Could my tree or shrub be dead?

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You could be forgiven for thinking that a dead tree or shrub would be obvious. However, it’s not always that easy to judge the health of a plant or tree.

One test that you can try to see if a tree has died is the scratch test. Scratch an area of the shoots of a tree or shrub with your fingernail and you might see some tell-tale signs. If the substance beneath the scratch is green in colour, your plant is still alive. If, however, you reveal brown, then there is a good chance that it’s dead. Shoots that are alive will feel firm to the touch and bark will feel smooth, but dead ones will likely be flaky, dry and peeling away. 

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Should the shoots appear dead at the tips, repeat the test again on a thicker area of the bark to see if the whole plant is dead. If the majority of the upper areas are also revealing brown from a scratch test, you can be fairly certain that the shrub or tree has died.

A final part of the test should be completed on the main stem of the roots or where the roots sit just below the soil. Unhealthy or dying roots will feel soft and rotting. If you suspect that your shrub or tree is dead, contact the services of a Bournemouth Tree Surgeon like Kieran Boyland Treecare Ltd

If you’re lucky, you might reveal some areas of green, in which case you should leave the tree or shrub for a few weeks to see if it picks up at all. If the decline continues, you should consider removing it from your garden.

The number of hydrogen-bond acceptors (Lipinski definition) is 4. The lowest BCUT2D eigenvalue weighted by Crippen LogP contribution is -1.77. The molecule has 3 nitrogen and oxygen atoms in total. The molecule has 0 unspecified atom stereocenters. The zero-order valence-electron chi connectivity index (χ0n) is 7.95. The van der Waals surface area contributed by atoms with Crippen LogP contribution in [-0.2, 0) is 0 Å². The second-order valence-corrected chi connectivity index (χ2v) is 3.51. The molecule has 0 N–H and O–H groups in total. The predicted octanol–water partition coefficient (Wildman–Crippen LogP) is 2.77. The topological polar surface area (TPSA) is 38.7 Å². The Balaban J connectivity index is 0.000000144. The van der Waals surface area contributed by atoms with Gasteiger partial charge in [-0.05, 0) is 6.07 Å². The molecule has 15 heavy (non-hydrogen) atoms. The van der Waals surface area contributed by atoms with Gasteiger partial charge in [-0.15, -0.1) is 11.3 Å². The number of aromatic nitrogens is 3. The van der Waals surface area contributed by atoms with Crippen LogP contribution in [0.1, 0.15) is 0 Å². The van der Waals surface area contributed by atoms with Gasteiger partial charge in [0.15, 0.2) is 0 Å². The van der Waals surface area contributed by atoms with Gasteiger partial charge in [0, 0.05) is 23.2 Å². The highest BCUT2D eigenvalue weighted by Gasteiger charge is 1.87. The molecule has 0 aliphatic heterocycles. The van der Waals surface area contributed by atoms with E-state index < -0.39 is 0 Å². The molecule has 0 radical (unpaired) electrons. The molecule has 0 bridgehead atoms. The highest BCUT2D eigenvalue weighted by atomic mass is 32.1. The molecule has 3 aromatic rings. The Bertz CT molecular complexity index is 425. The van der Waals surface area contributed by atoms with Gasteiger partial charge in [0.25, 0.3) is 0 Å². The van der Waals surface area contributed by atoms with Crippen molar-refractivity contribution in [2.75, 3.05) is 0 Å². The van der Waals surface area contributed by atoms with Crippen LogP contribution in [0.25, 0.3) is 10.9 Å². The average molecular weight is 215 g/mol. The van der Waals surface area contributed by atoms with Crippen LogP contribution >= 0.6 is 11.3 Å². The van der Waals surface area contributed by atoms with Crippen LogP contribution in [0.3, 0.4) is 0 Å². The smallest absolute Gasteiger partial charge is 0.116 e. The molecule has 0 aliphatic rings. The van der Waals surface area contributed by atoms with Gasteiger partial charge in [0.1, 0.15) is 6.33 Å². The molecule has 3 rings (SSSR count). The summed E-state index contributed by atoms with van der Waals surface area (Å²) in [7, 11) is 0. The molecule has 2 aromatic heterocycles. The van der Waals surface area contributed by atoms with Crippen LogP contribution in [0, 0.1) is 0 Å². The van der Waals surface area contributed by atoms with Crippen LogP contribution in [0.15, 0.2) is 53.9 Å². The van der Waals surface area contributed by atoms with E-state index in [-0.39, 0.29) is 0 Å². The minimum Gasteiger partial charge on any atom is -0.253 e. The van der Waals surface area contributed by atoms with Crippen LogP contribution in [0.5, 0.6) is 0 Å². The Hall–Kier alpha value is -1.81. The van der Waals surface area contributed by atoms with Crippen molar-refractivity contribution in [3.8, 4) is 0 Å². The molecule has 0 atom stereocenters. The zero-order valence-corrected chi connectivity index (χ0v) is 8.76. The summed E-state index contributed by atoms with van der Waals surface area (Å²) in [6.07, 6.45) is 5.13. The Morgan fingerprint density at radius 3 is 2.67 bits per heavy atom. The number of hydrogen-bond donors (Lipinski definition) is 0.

Why has my tree or shrub died?

Despite our best efforts, not all our beloved trees and plants will survive in our gardens. To give them the best start, always buy your plants from well-respected nurseries, preferably that offers a guarantee. It is always useful to find out why a plant failed, so you can try to avoid the same scenario next time. Some reasons are down to whether it was planted or potted, but other reasons can be a lot vaguer.

If the tree or shrub is large, it can be more prone to failing due to the root size compared to the top growth. To get around this issue, only plant larger trees or shrubs when there is a specific need to do so, like privacy requirements. Ensure they are well-watered for a good few seasons once planted.

Survival and success can also be species dependent. Some species can be planted almost anywhere and thrive, while others are extremely sensitive and will soon deteriorate in the wrong conditions. Always ensure you know what soil conditions are required before planting. Also understand how much sun and shade a plant will require and position it in the best place to achieve this. 


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If the tree or shrub has experienced a sudden change in its surrounding environment, that can also be damaging. If you have recently moved a plant from a nursery to the garden, for example, the plant can be more susceptible to cold, wind and sunny conditions. Unless you know for sure where a tree or plant was growing before you purchased it, consider hardening it for a few days outside but well-sheltered.

 

 

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